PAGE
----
Headline Recruiting Sports Law

UNC Takes Agent Policies To New Laughable Level

UNC's new Agent and Advisor Program is being attacked for its limitation of student-athletes' freedom of speech.
UNC’s new Agent and Advisor Program is being attacked for its limitation of student-athletes’ freedom of speech.

“This stuff is so good u can’t make this stuff up.”  That’s what a football agent wrote to me in an email sent four days ago, including a forwarded message from Paul Pogge, Associate Athletic Director at the University of North Carolina.  The message’s subject was “UNC Agent and Advisor Program,” and the body of the message focused on UNC’s new Agent and Advisor Program governing “all forms of contact” by agents, advisors and their representatives with UNC student-athletes and “affiliated individuals.”

The new Agent and Advisor Program is fully laid out on UNC Athletics’ Official Site, along with a summary and some questions and answers for agents, advisors, representatives and student-athletes.  As with the vast majority of university sports agent policies, UNC takes the position that agents must register with the school prior to communicating with one of its student-athletes.  I have always found universities to lack any means of enforcing such a provision or penalizing agents for violating same.  But UNC takes the attempted control of communication to a whole new level.

Once registration with the UNC Department of Athletics is confirmed in writing, all subsequent contact with UNC student-athletes or affiliated individuals must be preapproved by both the Compliance Office and the appropriate head coach.  If approved, a member of the Compliance Office must be present for any in-person meeting or phone call with a UNC student-athlete or affiliated individual.  Similarly, any non-verbal communication or correspondence of any kind intended for a UNC student-athlete or affiliated individual must first be submitted to the Compliance Office for approval by both a Compliance Office representative and the appropriate head coach.  If approved, the Compliance Office will be responsible for provision of the non-verbal communication.  No form of contact or correspondence, verbal or otherwise, should ever take place with a UNC student-athlete or affiliated individual without the pre-approval and facilitation of the Compliance Office.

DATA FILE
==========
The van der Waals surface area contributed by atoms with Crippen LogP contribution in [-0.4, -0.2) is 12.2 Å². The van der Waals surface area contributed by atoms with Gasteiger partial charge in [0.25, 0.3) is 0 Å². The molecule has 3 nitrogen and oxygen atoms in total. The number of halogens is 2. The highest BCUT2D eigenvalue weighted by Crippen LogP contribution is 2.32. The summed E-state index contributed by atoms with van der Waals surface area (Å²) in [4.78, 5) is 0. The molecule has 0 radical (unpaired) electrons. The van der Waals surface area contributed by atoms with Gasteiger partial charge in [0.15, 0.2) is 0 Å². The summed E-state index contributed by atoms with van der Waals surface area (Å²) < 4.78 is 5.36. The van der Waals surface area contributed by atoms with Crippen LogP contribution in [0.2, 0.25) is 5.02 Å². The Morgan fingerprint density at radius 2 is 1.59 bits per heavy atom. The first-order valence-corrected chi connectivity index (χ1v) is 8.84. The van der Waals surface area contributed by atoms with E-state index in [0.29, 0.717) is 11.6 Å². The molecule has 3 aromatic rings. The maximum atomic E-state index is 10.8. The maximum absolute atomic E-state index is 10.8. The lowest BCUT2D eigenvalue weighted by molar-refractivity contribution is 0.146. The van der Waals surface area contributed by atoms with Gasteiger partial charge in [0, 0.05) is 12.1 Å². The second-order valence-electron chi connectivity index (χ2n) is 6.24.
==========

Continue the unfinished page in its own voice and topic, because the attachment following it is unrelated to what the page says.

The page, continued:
UNC says that the program will enable it to “provide information and structured communication for UNC student-athletes” and that it will “help them make an informed decision about their future representation.”  The rules have understandably received a poor reception from people in the business of sports.

“Whatever happened to the First Amendment and right of free speech?,” said a prominent agent who has done business at UNC in the past, to Sports Agent Blog.  “This is so far over the top it is crazy and ludicrous.  The players should be pissed, as well.”  Additionally, Yahoo! Sports reporter Rand Getlin tweeted, “Forgive me for laughing hysterically at the new UNC agent policy. Completely unenforceable.”

By Darren Heitner

Darren Heitner created Sports Agent Blog as a New Year's Resolution on December 31, 2005. Originally titled, "I Want To Be A Sports Agent," the website was founded with the intention of causing Heitner to learn more about the profession that he wanted to join, meet reputable individuals in the space and force himself to stay on top of the latest news and trends.

Heitner now runs Heitner Legal, P.L.L.C., which is a law firm with many practice areas, including sports law and contract law. Heitner has represented numerous athletes and sports agents as legal counsel. He has also served as an Adjunct Professor at Indiana University Bloomington from 2011-2014, where he created and taught a course titled, Sport Agency Management, which included subjects ranging from NCAA regulations to athlete agent certification and the rules governing the profession. Heitner serves as an Adjunct Professor at the University of Florida Levin College of Law, where he teaches a Sports Law class that includes case law surrounding athlete agents and the NCAA rules.